Definition of Non-Conformity
A nonconformity is a non-fulfilment of a requirement.
This non-conformance is post-realisation - meaning that the intention was to conform to requirements but something went wrong.
This contrasts with a deviation, which is pre-realisation - meaning that permission was given in advance not to comply with the requirement, within certain limits.
The requirement could be many things - including:
- a specification of parameters like maximum pressure or working temperature, or maximum level of contaminents, or minimum level of a particular compound.
- a procedure which should be followed.
- many other examples could be given.
It is worth noting that the requirement can also come from many different sources. This could be an international standard, like ISO 9001.
It could be a national standard, like NORSOK in Norway.
It could also be a company's own technical requirement, built up over many years of specific experience in their industry and geographic area.
The significance of this is that:
1. the more requirements given to a potential contractor, the more exceptions can be received in return;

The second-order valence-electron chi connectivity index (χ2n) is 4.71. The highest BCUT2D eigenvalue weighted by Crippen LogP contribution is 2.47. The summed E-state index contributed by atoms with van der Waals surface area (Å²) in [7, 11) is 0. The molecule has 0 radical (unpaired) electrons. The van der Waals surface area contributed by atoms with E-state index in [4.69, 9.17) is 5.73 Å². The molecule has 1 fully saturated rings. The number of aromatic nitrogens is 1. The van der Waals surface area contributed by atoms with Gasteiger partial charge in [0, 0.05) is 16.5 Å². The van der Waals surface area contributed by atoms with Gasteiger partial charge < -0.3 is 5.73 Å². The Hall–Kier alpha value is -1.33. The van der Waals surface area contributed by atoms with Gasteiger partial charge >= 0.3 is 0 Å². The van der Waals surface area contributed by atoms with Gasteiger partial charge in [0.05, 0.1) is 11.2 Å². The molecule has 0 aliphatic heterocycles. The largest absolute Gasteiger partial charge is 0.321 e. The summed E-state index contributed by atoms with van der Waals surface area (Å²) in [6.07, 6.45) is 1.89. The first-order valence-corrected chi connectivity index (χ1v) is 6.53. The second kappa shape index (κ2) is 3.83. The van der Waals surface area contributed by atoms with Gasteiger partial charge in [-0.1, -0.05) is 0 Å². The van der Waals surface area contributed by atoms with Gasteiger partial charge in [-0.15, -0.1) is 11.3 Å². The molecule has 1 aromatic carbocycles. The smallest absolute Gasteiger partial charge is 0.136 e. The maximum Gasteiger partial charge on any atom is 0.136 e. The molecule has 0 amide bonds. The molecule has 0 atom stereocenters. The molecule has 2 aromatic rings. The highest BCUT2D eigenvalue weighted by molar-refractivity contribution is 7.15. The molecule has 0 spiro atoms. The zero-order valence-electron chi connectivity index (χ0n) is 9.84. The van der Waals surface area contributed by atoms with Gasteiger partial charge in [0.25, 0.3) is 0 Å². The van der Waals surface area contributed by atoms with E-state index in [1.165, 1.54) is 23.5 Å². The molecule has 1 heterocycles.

2. making judgements regarding nonconformities can be complex if different authorities may need to be involved, depending on the requirement. This can be very time-consuming.
Nonconformity, non-conformity, non conformance, non-conformance, nonconformance are all variations of the same thing, with the same meaning. ISO has deprecated the term non-conformance in favour of nonconformity, but all are still in widespread use.
Defect is also a nonconformity, but is related to the intended or specified use. The difference can have legal significance.
The term Out Of Specification (OOS) is sometimes used to describe something that has a non-conformity.